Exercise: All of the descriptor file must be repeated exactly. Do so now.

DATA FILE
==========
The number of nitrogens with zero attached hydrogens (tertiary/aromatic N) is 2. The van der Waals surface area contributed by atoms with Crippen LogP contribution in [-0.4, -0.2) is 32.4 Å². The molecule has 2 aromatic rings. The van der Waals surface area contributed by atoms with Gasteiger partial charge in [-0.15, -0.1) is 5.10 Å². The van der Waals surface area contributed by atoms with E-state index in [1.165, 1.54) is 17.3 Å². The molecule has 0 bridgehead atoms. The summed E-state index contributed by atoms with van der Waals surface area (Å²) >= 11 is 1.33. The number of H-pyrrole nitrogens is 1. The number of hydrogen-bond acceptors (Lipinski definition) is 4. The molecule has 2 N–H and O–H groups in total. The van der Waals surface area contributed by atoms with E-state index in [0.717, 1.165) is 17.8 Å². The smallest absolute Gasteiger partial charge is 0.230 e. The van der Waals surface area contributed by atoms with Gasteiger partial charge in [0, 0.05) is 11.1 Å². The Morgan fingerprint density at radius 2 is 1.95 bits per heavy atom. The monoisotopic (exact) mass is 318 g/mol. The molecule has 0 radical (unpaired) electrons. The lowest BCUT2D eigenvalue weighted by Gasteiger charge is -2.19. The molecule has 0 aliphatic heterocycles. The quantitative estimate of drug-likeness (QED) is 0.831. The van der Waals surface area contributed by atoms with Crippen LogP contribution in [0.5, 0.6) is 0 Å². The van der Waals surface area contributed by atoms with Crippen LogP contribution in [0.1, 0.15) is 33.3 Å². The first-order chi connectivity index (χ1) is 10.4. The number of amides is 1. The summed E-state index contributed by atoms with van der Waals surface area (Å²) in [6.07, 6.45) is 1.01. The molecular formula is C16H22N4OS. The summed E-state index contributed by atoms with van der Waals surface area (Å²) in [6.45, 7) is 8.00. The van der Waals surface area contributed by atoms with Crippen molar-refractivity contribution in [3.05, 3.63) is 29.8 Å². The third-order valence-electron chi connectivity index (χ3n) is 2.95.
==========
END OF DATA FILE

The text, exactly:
The number of nitrogens with zero attached hydrogens (tertiary/aromatic N) is 2. The van der Waals surface area contributed by atoms with Crippen LogP contribution in [-0.4, -0.2) is 32.4 Å². The molecule has 2 aromatic rings. The van der Waals surface area contributed by atoms with Gasteiger partial charge in [-0.15, -0.1) is 5.10 Å². The van der Waals surface area contributed by atoms with E-state index in [1.165, 1.54) is 17.3 Å². The molecule has 0 bridgehead atoms. The summed E-state index contributed by atoms with van der Waals surface area (Å²) >= 11 is 1.33. The number of H-pyrrole nitrogens is 1. The number of hydrogen-bond acceptors (Lipinski definition) is 4. The molecule has 2 N–H and O–H groups in total. The van der Waals surface area contributed by atoms with E-state index in [0.717, 1.165) is 17.8 Å². The smallest absolute Gasteiger partial charge is 0.230 e. The van der Waals surface area contributed by atoms with Gasteiger partial charge in [0, 0.05) is 11.1 Å². The Morgan fingerprint density at radius 2 is 1.95 bits per heavy atom. The monoisotopic (exact) mass is 318 g/mol. The molecule has 0 radical (unpaired) electrons. The lowest BCUT2D eigenvalue weighted by Gasteiger charge is -2.19. The molecule has 0 aliphatic heterocycles. The quantitative estimate of drug-likeness (QED) is 0.831. The van der Waals surface area contributed by atoms with Crippen LogP contribution in [0.5, 0.6) is 0 Å². The van der Waals surface area contributed by atoms with Crippen LogP contribution in [0.1, 0.15) is 33.3 Å². The first-order chi connectivity index (χ1) is 10.4. The number of amides is 1. The summed E-state index contributed by atoms with van der Waals surface area (Å²) in [6.07, 6.45) is 1.01. The molecular formula is C16H22N4OS. The summed E-state index contributed by atoms with van der Waals surface area (Å²) in [6.45, 7) is 8.00. The van der Waals surface area contributed by atoms with Crippen molar-refractivity contribution in [3.05, 3.63) is 29.8 Å². The third-order valence-electron chi connectivity index (χ3n) is 2.95.